China Communist Party Of China Caroline Beijing George Orwell Facebook Andrew Miller Alibaba Carolina Communist Party ED Copenhagen Corey KYD Welby Kaija Editor
Hong Kong shuts government offices due to mass protests

Monocle 24: The Briefing

04:43 min | 3 years ago

Hong Kong shuts government offices due to mass protests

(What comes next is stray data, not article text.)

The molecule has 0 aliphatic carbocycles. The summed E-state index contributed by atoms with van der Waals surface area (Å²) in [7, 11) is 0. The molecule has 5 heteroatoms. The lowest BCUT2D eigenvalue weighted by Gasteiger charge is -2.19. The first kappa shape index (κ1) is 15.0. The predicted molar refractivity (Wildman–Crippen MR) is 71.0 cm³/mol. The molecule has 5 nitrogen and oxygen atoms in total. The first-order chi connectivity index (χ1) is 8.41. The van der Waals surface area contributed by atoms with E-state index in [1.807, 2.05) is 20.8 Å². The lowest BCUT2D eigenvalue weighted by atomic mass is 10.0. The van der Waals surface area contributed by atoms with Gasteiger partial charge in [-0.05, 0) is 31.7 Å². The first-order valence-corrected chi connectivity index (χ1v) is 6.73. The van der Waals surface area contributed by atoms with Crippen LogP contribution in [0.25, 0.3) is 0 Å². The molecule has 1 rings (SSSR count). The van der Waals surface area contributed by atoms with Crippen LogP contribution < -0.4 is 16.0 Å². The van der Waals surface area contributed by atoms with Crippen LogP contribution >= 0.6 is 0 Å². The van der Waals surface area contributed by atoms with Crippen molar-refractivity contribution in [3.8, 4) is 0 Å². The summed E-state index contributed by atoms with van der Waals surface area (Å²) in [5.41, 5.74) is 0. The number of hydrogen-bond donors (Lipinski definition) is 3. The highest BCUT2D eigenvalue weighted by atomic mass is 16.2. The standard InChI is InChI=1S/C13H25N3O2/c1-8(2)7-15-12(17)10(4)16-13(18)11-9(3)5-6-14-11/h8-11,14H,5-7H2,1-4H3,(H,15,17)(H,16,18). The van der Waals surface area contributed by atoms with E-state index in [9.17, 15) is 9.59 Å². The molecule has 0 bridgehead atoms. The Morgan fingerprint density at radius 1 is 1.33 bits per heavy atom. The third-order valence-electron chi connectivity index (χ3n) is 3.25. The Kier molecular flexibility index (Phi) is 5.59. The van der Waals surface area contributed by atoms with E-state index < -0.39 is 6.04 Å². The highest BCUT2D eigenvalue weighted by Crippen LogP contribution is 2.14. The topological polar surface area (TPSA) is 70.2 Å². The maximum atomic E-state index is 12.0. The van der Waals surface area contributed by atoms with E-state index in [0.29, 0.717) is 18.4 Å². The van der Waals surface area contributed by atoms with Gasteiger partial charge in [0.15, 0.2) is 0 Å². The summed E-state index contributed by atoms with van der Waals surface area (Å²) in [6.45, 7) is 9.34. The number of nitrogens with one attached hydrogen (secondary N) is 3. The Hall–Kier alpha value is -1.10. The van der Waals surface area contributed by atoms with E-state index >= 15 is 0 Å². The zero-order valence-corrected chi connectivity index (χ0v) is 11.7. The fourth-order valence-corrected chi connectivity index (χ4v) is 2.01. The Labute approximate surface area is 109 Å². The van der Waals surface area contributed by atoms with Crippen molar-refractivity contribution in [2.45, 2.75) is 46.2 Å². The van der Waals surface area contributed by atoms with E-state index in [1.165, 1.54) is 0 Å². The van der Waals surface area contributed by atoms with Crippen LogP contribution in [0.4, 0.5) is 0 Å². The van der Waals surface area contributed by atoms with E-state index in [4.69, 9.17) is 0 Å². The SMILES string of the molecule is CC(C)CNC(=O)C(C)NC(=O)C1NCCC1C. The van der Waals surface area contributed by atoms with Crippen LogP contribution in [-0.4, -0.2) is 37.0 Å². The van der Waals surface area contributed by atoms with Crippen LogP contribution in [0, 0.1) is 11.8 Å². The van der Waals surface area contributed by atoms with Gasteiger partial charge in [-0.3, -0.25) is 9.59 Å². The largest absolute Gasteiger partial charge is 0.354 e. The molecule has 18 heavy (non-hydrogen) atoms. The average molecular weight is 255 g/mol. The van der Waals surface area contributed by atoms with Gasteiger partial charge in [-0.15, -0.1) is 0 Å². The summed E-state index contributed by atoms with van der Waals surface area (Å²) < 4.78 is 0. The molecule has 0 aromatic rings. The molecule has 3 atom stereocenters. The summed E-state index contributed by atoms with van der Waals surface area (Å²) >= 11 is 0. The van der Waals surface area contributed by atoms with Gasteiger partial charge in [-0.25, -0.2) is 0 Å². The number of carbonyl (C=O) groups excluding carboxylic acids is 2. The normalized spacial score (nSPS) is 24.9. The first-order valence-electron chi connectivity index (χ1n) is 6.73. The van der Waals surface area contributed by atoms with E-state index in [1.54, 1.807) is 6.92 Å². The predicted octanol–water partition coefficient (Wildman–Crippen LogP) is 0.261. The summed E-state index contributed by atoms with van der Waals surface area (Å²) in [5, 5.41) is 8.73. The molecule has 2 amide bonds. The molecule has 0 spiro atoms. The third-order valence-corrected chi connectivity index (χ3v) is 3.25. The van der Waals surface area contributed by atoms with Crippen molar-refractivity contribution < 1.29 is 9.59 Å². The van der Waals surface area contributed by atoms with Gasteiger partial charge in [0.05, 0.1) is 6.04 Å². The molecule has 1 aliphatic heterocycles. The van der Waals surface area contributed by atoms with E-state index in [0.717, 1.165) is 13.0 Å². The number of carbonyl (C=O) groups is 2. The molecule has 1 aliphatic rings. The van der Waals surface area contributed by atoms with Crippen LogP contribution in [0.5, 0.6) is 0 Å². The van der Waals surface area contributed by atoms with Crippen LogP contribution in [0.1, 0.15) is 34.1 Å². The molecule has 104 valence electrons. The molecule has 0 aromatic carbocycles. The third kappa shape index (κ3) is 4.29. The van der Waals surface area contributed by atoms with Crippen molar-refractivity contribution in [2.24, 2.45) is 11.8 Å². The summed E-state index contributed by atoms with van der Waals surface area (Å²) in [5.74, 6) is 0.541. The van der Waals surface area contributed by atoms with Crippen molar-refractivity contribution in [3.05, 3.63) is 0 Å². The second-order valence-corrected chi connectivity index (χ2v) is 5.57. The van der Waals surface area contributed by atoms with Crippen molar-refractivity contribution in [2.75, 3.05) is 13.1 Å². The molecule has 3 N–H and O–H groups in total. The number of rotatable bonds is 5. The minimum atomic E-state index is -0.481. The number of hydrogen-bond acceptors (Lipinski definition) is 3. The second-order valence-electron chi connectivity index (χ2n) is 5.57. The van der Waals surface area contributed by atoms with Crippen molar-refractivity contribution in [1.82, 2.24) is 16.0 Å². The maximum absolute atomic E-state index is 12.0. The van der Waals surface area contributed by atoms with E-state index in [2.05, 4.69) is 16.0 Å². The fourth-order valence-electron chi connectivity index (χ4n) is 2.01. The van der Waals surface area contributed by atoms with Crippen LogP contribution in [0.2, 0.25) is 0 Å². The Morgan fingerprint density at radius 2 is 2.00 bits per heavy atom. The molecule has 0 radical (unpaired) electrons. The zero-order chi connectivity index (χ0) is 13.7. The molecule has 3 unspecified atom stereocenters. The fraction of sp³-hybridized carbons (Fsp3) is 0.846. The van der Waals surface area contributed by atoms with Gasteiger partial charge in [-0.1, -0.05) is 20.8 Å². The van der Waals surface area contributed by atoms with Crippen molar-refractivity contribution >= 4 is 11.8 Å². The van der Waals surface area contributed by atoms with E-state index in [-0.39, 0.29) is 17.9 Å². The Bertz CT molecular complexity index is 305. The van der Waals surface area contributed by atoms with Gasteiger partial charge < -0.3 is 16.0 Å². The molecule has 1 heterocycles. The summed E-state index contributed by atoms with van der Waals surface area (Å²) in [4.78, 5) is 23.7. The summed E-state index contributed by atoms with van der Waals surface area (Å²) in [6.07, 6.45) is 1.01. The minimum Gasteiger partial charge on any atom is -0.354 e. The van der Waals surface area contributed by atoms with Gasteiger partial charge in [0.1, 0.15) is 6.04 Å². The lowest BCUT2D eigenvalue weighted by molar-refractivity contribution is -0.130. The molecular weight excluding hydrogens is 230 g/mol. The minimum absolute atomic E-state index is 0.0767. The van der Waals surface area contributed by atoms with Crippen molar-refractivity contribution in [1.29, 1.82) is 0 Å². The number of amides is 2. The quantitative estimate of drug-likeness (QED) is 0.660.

"We begin today's broker in Hong Kong, where a number of government offices remained closed following yesterday's mass protests. It was the most violent today. The city state has witnessed in decades, as anger plans to allow exhibition to mainland China spilled out onto the streets of one of the world's most affluent cities, Hong Kong's leader, Carrie Lamma, so far refused to withdraw postponed. The controversial proposals for under Jong, who is a member of the legislative council doled monocle twenty four that it is unclear. Why lamb is rushing to pass the Bill? I don't see any point there's no reason why we have to rush it doesn't benefit any Hong Kong people. It only if another taste, surrendering Hong Kong people to the mainland regime. So as far as I can see only the mainland Jim, the communists would benefit from this Bill. I'm now joined by Isabel Hilton who is the editor of China dialogue, welcome to the program Isabel. So shall we recap a bit? I what brought about this. Controversial Bill in the first place. Well, it depends who you believe any Marcus. I carry lamb says that she had received several letters from murder victim, who is a Hong Kong citizen, murdered by her Hong Kong boyfriend on the island of Taiwan. The suspect then fled back to Hong Kong. He was arrested on another charge, and is shortly to be released from a jail sentence on that charge. Carry lamb story about the, the haste and the urgency, therefore, is that before this man is released from jail and manages again, to escape Justice. They need to rectify a deficiency in the traditional, which means that they can't extradite to Taiwan. I have to say the Taiwan us ROTC absolutely reject this and say they wouldn't you. Use this new facility anyway, because it would mean that Taiwan citizens who were in Hong Kong could be extradited to China, which they regard as a greater evil to carry lamb story doesn't really hold up. But now that she's gone this far of course, Beijing has weighed in on her side. And now everybody is in the kind of we can't back down situation. It clearly serves Beijing's interests. They've, they've kidnapped people from Hong Kong repeatedly in the last five years. You know it's bad for the image. They would quite like to have a semblance of legal process, but Hong Kong has risen as one against this would it benefit. Hong Kong in any sense, and housing, -nificant Lee wooded, erode Hong Kong's, tissue independence. I can't see any benefit for Hong Kong. I mean what what home comb has a has had going for it in the years since the handover is, if you like the legacy of a system. Which which had rule of law, which doesn't exist in China or relatively honest judiciary, which doesn't exist in China and, and reasonably, you know, honest and and, and moderate police force and and. Hong Kong regard, these fundamental. They're also fundamental to Hong Kong's position as a place where people do business. You know, we, we've had alarmed comments from, from the United States in the last twenty four hours Nancy Pelosi points out that eighty five thousand Americans live in Hong Kong, and given, again, the recent track record of China responding to the to the quality extradition case by arresting to Canadians in China charging them with, with espionage, with, you know, huge consequences for these individuals to other Canadians who've been retried on, on on charges that they'd already been sentenced for. And they're sentenced in, you know, up to a death sentence. There has been such clear evidence that China is prepared to use it, it's very, very inadequate to digital system as a political, too. So of course, that means that anyone who lives in Hong Kong. Mm or anyone who passes through Hong Kong still happens to become a victim of a larger dispute between perhaps, you know, his or her government and the Chinese government, is it risk. Now that means that Hong Kong's position, as you know, major international center is also at risk to there's a lot at stake here and the organizers of these protests say that the demonstrations have been the largest in Hong Kong since the territory was handed over to China in nineteen ninety seven. Do you think there is a Jones that these protests?